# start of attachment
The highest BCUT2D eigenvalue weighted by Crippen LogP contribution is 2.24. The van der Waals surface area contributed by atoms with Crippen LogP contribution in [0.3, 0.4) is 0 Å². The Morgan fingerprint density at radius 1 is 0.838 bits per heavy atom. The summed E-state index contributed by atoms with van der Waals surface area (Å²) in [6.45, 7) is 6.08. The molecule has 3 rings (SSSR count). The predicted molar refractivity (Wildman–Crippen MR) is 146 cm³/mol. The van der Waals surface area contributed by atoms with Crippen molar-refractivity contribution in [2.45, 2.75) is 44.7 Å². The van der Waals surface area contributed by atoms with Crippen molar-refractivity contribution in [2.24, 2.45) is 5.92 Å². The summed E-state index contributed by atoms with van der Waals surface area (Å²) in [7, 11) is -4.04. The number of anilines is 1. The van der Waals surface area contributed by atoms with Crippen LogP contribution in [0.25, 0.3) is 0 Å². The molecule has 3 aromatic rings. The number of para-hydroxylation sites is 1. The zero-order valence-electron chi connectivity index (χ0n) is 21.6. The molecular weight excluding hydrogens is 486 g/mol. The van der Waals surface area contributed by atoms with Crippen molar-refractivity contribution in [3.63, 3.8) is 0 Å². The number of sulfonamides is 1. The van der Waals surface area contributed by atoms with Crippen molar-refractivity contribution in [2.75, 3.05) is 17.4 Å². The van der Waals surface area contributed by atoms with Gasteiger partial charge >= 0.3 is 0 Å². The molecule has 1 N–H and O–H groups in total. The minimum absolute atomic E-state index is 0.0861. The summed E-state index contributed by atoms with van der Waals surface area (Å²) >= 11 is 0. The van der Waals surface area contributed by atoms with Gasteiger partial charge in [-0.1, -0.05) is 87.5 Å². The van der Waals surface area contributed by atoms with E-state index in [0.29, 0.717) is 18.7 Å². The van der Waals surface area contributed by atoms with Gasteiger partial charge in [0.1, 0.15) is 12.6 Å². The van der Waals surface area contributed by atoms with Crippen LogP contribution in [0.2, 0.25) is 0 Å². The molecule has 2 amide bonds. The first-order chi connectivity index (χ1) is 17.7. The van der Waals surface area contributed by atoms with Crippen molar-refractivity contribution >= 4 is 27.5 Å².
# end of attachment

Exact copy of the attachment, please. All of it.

The highest BCUT2D eigenvalue weighted by Crippen LogP contribution is 2.24. The van der Waals surface area contributed by atoms with Crippen LogP contribution in [0.3, 0.4) is 0 Å². The Morgan fingerprint density at radius 1 is 0.838 bits per heavy atom. The summed E-state index contributed by atoms with van der Waals surface area (Å²) in [6.45, 7) is 6.08. The molecule has 3 rings (SSSR count). The predicted molar refractivity (Wildman–Crippen MR) is 146 cm³/mol. The van der Waals surface area contributed by atoms with Crippen molar-refractivity contribution in [2.45, 2.75) is 44.7 Å². The van der Waals surface area contributed by atoms with Crippen molar-refractivity contribution in [2.24, 2.45) is 5.92 Å². The summed E-state index contributed by atoms with van der Waals surface area (Å²) in [7, 11) is -4.04. The number of anilines is 1. The van der Waals surface area contributed by atoms with Crippen LogP contribution in [0.25, 0.3) is 0 Å². The molecule has 3 aromatic rings. The number of para-hydroxylation sites is 1. The zero-order valence-electron chi connectivity index (χ0n) is 21.6. The molecular weight excluding hydrogens is 486 g/mol. The van der Waals surface area contributed by atoms with Crippen molar-refractivity contribution in [3.63, 3.8) is 0 Å². The number of sulfonamides is 1. The van der Waals surface area contributed by atoms with Crippen molar-refractivity contribution in [2.75, 3.05) is 17.4 Å². The van der Waals surface area contributed by atoms with Gasteiger partial charge >= 0.3 is 0 Å². The molecule has 1 N–H and O–H groups in total. The minimum absolute atomic E-state index is 0.0861. The summed E-state index contributed by atoms with van der Waals surface area (Å²) >= 11 is 0. The van der Waals surface area contributed by atoms with Gasteiger partial charge in [-0.1, -0.05) is 87.5 Å². The van der Waals surface area contributed by atoms with E-state index in [0.29, 0.717) is 18.7 Å². The van der Waals surface area contributed by atoms with Gasteiger partial charge in [0.1, 0.15) is 12.6 Å². The van der Waals surface area contributed by atoms with Crippen LogP contribution in [0.2, 0.25) is 0 Å². The molecule has 2 amide bonds. The first-order chi connectivity index (χ1) is 17.7. The van der Waals surface area contributed by atoms with Crippen molar-refractivity contribution >= 4 is 27.5 Å².